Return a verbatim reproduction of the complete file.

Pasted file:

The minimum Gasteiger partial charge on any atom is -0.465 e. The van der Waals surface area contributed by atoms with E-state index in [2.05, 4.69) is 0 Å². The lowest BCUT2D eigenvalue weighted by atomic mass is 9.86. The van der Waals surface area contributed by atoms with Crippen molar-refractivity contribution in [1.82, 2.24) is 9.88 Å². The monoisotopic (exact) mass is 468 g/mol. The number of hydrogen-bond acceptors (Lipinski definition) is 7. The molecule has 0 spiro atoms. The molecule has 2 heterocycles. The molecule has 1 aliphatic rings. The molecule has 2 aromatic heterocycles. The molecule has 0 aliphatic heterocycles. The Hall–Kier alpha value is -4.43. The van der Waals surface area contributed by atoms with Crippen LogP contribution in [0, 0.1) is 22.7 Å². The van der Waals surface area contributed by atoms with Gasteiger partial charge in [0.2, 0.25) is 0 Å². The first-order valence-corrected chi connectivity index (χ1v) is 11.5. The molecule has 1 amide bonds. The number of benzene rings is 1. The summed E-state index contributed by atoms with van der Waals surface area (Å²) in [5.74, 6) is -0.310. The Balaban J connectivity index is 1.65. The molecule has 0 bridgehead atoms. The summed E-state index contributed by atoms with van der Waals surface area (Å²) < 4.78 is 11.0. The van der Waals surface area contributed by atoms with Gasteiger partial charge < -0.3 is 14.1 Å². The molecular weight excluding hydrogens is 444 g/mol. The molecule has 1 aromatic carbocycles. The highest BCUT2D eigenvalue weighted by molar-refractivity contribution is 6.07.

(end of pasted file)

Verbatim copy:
The minimum Gasteiger partial charge on any atom is -0.465 e. The van der Waals surface area contributed by atoms with E-state index in [2.05, 4.69) is 0 Å². The lowest BCUT2D eigenvalue weighted by atomic mass is 9.86. The van der Waals surface area contributed by atoms with Crippen molar-refractivity contribution in [1.82, 2.24) is 9.88 Å². The monoisotopic (exact) mass is 468 g/mol. The number of hydrogen-bond acceptors (Lipinski definition) is 7. The molecule has 0 spiro atoms. The molecule has 2 heterocycles. The molecule has 1 aliphatic rings. The molecule has 2 aromatic heterocycles. The molecule has 0 aliphatic heterocycles. The Hall–Kier alpha value is -4.43. The van der Waals surface area contributed by atoms with Crippen LogP contribution in [0, 0.1) is 22.7 Å². The van der Waals surface area contributed by atoms with Gasteiger partial charge in [0.2, 0.25) is 0 Å². The first-order valence-corrected chi connectivity index (χ1v) is 11.5. The molecule has 1 amide bonds. The number of benzene rings is 1. The summed E-state index contributed by atoms with van der Waals surface area (Å²) in [5.74, 6) is -0.310. The Balaban J connectivity index is 1.65. The molecule has 0 bridgehead atoms. The summed E-state index contributed by atoms with van der Waals surface area (Å²) < 4.78 is 11.0. The van der Waals surface area contributed by atoms with Gasteiger partial charge < -0.3 is 14.1 Å². The molecular weight excluding hydrogens is 444 g/mol. The molecule has 1 aromatic carbocycles. The highest BCUT2D eigenvalue weighted by molar-refractivity contribution is 6.07.